The shame of manual scavenging

Manual scavenging, the act of cleaning latrines, septic tanks etc by human labour was banned in India by an act of parliament way back in 1993. The said act was further reinforced in 2013. Yet, 6 years later, the practice continues unabated as observed in a report by the National Commission for Safai Karamcharis (NCSK), there is a death every 5 days in India’s sewers, manholes and septic tanks. And yet, by the NCSK’s own admission, this number is way under reported. Firstly, the NCSK survey covered only 8 states. Secondly, in many cases, manual scavenging deaths are not documented properly. A much more reliable source of data in this regard is the Safai Karmachari Andolan (SKA), an organisation run by Magsaysay awardee Bezwada Wilson, and working for the development of manual scavengers. The SKA data suggests one such death every 2 days in the country. The SKA data also suggests that average age of manual scavenging death victims is around 32 years.

A survey by the ministry of social justice and empowerment put the number of manual scavengers in India at around 20,500. However, other available stats do suggest that this figure is grossly underestimated. The 2011 census recorded 740,078 households that have their waste and faecal matter cleared out by manual scavengers. 21 lakh houses disposed of their faecal matter in dry latrines, which were also cleaned manually. The Socio-Economic Caste Census of 2011 counted over 1.82 lakh families that had at least one member employed in manual scavenging. The SKA estimates the number of manual scavengers in India today at over 7 lakhs.

One key reason for the continued bane of manual scavenging is the law itself. While the doctrine does put down manual cleaning of septic tanks and sewer pits as illegal, it also says that the same is not illegal if the workers are provided “protective gear” and “other cleaning devices” but doesn’t specify nature of protective gear. This lacunae is exploited mercilessly by private contractors. Moreover in India, this profession is largely taken up by the lower castes who largely do not have access to any other livelihood means and are completely dependent on this heinous profession.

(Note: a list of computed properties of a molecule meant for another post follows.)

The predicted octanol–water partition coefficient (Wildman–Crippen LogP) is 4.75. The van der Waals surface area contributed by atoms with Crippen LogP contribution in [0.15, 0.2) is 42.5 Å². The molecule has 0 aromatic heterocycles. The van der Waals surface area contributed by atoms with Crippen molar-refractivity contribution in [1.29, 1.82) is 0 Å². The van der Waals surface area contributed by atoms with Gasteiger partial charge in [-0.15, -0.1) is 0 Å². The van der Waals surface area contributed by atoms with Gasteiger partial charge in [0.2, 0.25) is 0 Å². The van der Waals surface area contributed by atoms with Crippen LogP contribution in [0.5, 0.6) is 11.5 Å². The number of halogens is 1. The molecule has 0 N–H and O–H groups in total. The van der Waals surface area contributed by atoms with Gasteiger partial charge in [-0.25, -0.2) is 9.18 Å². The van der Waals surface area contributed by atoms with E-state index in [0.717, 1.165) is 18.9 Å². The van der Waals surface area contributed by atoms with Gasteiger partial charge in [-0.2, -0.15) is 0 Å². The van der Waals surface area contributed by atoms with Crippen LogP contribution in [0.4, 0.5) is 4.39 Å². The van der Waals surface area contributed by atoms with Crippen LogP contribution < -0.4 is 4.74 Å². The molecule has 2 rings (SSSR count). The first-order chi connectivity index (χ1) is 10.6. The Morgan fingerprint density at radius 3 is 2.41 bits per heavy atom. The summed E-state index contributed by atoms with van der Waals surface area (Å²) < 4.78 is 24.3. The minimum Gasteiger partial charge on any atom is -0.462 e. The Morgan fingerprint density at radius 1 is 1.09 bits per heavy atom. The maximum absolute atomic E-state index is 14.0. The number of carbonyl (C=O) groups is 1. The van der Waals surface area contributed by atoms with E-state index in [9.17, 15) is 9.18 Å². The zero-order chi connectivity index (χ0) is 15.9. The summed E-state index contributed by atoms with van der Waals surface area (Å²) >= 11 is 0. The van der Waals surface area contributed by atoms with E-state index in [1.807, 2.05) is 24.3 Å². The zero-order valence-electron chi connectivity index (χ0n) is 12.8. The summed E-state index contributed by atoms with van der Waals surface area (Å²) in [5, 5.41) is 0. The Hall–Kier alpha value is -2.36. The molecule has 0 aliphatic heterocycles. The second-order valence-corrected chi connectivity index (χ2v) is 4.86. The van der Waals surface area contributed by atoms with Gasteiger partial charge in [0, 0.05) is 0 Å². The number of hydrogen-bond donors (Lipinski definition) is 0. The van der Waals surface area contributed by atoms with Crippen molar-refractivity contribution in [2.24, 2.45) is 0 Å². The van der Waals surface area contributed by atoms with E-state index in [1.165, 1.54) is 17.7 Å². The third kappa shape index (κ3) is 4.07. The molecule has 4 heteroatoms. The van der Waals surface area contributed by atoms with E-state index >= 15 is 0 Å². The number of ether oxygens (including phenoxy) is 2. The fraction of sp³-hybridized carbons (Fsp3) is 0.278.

As per figures released by the union ministry of social justice and empowerment, 817 manual scavenging deaths have occurred in the country since 1993. TamilNadu and Gujarat top the list of manual scavenging deaths. 144 such deaths have occurred in TN since 1993 while the figure for Gujarat is 131. According to the SKA survey data, 294 manual scavenging deaths have occurred in TN between 2008 & 2018 – an indication of the huge suppression happening in no of deaths. Moreover, as confirmed by the ministry, not a single person has been convicted in any state for these deaths. In 2017, the supreme court had ordered awarding of compensation to the tune of Rs 10 lacs to families of manual scavenging victims. Yet there is no definitive data available on the compensation disbursal. Official estimates suggest 75% victims in TN have received compensation while the same for Gujarat is only 30%.

Loophole in the governing law, lack of education and viable alternative employment opportunities, poor information collection & maintenance, exploitation by private contractors and lax attitude of the law enforcement all are contributing to this inhuman and shameful practice continuing in India.

While in words the union government had expressed determination to eradicate manual scavenging, actions haven’t been quite as enthusiastic. Union budget allocated only Rs 47 crore for rehabilitating manual scavengers in 2014-2015. In the three subsequent years, the actual spends were Rs 10.01 crore (2015-2016), Rs 1 crore (2016-2017) and Rs 5 crore (2017-2018) only. However, here state governments are more culpable since it is primarily their responsibility to execute and use the sanctioned amounts for rehabilitation of manual scavenging workers – something that clearly most state governments haven’t done properly.

Yet there’s some silver lining even to this dark cloud. Last year, a group of engineers in Kerala developed “Bandicoot” , a robot for cleaning of sewers and septic tanks. Having undergone successful field trials, it was adopted by the Kerala Water Board for cleaning of sewers in Trivandrum. With the Swachh Bharat Mission aiming at a cleaner India, investment of funds on this and similar other technological interventions will be the way forward on this matter.

Additionally, amending the existing law to eliminate the loopholes, ensuring accurate estimation of manual scavenging workforce and providing alternate employment opportunities to them are absolutely essential steps that are needed immediately.

Above all, what is needed is to recognize that to make another human being take up such a demeaning task is in violation of humanity itself. Till such realization occurs among us all, things will never change.

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